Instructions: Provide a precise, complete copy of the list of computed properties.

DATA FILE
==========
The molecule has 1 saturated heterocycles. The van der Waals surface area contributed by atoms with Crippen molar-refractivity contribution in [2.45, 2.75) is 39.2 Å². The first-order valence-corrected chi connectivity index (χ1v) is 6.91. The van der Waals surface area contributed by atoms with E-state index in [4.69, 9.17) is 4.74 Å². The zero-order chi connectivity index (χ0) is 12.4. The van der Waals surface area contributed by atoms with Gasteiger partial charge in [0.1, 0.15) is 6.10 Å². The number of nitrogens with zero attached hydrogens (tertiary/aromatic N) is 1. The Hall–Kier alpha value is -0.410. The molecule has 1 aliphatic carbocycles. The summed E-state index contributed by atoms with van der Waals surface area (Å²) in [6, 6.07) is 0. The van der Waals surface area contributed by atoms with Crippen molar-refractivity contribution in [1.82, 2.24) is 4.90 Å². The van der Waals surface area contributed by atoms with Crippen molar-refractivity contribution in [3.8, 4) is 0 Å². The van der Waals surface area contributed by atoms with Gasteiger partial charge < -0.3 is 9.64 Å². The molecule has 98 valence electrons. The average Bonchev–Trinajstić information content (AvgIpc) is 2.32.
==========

The molecule has 1 saturated heterocycles. The van der Waals surface area contributed by atoms with Crippen molar-refractivity contribution in [2.45, 2.75) is 39.2 Å². The first-order valence-corrected chi connectivity index (χ1v) is 6.91. The van der Waals surface area contributed by atoms with E-state index in [4.69, 9.17) is 4.74 Å². The zero-order chi connectivity index (χ0) is 12.4. The van der Waals surface area contributed by atoms with Gasteiger partial charge in [0.1, 0.15) is 6.10 Å². The number of nitrogens with zero attached hydrogens (tertiary/aromatic N) is 1. The Hall–Kier alpha value is -0.410. The molecule has 1 aliphatic carbocycles. The summed E-state index contributed by atoms with van der Waals surface area (Å²) in [6, 6.07) is 0. The van der Waals surface area contributed by atoms with Crippen molar-refractivity contribution in [1.82, 2.24) is 4.90 Å². The van der Waals surface area contributed by atoms with Crippen molar-refractivity contribution in [3.8, 4) is 0 Å². The van der Waals surface area contributed by atoms with Gasteiger partial charge < -0.3 is 9.64 Å². The molecule has 98 valence electrons. The average Bonchev–Trinajstić information content (AvgIpc) is 2.32.